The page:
The ‘people’s democratic dictatorship’ (which is the Chinese euphemism for ‘proletarian dictatorship’), Mao argues, should suppress only the ‘reactionary classes’ and the confirmed counter-revolutionaries; but it must not deny democratic freedoms to workers and peasants and even to the ‘national bourgeoisie’: ‘dictatorship does not apply in the ranks of the people’.
Mao’s appeal, ‘let a hundred flowers blossom; and let a hundred schools of thought contend’, has already been turned by sheer repetition into a cliché and a slogan. However, Mao restores some freshness to it when he argues against those Communists who ask anxiously how to tell the flower from the weed and how to distinguish which of the hundred schools of thought contribute to the growth of socialism and which obstruct it. Mao replies that Communists must be tolerant and take risks. They must even let the weeds grow, for in politics and in spiritual life the distinction between weed and flower is not at all clear.
As if paraphrasing a great English agnostic, Mao reminds his followers that it is the customary fate of new truth to begin as heresy; and, citing appropriately Marxism as an example, he pleads that the party should allow any heresy, as distinct from the obviously counter-revolutionary attitude, the chance and the time to prove itself; and that it should, in any case, beware lest the Marxist truth itself ends in superstition. (Here Mao argues exactly as Trotsky did nearly 35 years earlier!)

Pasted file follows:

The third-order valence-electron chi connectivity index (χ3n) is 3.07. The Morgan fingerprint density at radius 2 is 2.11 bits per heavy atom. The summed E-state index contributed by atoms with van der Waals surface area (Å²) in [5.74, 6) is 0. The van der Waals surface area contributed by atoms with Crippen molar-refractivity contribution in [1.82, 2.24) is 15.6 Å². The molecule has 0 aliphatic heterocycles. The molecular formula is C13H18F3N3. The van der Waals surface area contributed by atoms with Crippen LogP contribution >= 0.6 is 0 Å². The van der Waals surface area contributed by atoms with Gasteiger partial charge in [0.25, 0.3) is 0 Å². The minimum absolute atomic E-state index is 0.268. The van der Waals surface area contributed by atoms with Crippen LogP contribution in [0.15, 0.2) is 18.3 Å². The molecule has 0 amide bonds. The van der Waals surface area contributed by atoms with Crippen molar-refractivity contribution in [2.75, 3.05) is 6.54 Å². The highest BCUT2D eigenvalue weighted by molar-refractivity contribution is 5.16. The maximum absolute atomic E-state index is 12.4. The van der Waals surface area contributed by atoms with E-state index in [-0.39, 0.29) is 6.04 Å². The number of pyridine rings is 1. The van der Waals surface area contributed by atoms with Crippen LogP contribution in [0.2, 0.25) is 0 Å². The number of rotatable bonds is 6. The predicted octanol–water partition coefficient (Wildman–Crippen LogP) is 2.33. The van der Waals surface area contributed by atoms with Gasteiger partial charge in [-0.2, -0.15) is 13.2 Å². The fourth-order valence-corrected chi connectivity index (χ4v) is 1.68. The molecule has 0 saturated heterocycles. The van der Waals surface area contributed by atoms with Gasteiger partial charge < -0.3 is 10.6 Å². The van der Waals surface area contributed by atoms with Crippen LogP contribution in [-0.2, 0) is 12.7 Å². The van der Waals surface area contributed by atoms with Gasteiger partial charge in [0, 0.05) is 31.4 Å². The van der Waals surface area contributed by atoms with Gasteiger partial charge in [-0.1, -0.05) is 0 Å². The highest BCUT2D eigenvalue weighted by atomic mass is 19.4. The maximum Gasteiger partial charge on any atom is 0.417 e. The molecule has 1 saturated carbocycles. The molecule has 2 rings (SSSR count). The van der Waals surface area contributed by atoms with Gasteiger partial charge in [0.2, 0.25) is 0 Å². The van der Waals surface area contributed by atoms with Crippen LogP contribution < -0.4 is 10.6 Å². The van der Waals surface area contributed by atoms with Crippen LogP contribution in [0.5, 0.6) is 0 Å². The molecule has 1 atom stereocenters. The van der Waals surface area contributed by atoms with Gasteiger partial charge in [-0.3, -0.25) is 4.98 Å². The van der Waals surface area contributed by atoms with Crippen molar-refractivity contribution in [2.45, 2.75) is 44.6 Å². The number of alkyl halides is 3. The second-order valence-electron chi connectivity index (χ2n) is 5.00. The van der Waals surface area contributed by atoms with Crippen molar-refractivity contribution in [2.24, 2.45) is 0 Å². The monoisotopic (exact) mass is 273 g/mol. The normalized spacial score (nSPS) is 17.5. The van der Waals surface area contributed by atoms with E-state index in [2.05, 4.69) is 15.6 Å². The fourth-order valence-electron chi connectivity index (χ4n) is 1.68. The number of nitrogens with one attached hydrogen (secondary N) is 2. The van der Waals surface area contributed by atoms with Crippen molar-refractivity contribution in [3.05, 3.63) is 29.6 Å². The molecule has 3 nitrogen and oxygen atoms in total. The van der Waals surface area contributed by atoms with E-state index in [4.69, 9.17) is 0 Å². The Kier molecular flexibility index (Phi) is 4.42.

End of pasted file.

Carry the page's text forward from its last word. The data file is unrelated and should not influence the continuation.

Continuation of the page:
In the arts, for instance, he does not proclaim ‘Socialist Realism’, officially still sacrosanct in Moscow, as the obligatory creed of the Communist writer and painter – he does not even mention it. Moreover, Mao states emphatically that in philosophy and even in politics Marxism should not claim a monopoly for itself. After, as before, the revolution Marxism must struggle for its ascendancy in open contest with other ideologies, and it cannot do so unless it allows those other ideologies freedom of expression. Mao remains as convinced as ever that Marxism ‘formulates correctly the laws of historic development'; but precisely because of this, he holds, it cannot and does not claim to be above those laws.